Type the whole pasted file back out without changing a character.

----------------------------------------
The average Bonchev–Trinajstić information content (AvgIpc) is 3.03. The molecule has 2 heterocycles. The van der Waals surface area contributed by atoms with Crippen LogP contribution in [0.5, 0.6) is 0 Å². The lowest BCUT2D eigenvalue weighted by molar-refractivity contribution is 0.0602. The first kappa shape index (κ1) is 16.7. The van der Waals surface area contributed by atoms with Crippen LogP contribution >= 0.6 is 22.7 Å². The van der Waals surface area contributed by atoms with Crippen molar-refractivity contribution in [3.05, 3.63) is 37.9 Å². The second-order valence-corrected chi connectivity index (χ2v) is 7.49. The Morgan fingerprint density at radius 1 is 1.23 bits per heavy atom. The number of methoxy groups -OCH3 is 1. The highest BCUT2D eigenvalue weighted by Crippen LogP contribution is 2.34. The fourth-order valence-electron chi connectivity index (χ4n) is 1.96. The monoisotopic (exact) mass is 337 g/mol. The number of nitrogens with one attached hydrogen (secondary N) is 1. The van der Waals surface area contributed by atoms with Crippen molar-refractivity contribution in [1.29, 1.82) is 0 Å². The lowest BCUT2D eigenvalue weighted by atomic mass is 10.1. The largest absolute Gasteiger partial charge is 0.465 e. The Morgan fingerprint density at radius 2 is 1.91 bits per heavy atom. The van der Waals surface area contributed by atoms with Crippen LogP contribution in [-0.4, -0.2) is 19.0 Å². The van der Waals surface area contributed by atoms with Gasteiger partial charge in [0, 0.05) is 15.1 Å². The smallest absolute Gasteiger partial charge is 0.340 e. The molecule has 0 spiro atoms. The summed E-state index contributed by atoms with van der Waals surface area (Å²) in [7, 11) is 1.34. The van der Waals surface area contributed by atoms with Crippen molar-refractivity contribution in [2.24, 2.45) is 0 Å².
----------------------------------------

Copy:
The average Bonchev–Trinajstić information content (AvgIpc) is 3.03. The molecule has 2 heterocycles. The van der Waals surface area contributed by atoms with Crippen LogP contribution in [0.5, 0.6) is 0 Å². The lowest BCUT2D eigenvalue weighted by molar-refractivity contribution is 0.0602. The first kappa shape index (κ1) is 16.7. The van der Waals surface area contributed by atoms with Crippen LogP contribution >= 0.6 is 22.7 Å². The van der Waals surface area contributed by atoms with Crippen molar-refractivity contribution in [3.05, 3.63) is 37.9 Å². The second-order valence-corrected chi connectivity index (χ2v) is 7.49. The Morgan fingerprint density at radius 1 is 1.23 bits per heavy atom. The number of methoxy groups -OCH3 is 1. The highest BCUT2D eigenvalue weighted by Crippen LogP contribution is 2.34. The fourth-order valence-electron chi connectivity index (χ4n) is 1.96. The monoisotopic (exact) mass is 337 g/mol. The number of nitrogens with one attached hydrogen (secondary N) is 1. The van der Waals surface area contributed by atoms with Crippen molar-refractivity contribution in [1.29, 1.82) is 0 Å². The lowest BCUT2D eigenvalue weighted by atomic mass is 10.1. The largest absolute Gasteiger partial charge is 0.465 e. The Morgan fingerprint density at radius 2 is 1.91 bits per heavy atom. The van der Waals surface area contributed by atoms with Crippen LogP contribution in [-0.4, -0.2) is 19.0 Å². The van der Waals surface area contributed by atoms with Gasteiger partial charge in [0, 0.05) is 15.1 Å². The smallest absolute Gasteiger partial charge is 0.340 e. The molecule has 0 spiro atoms. The summed E-state index contributed by atoms with van der Waals surface area (Å²) in [7, 11) is 1.34. The van der Waals surface area contributed by atoms with Crippen molar-refractivity contribution in [2.24, 2.45) is 0 Å².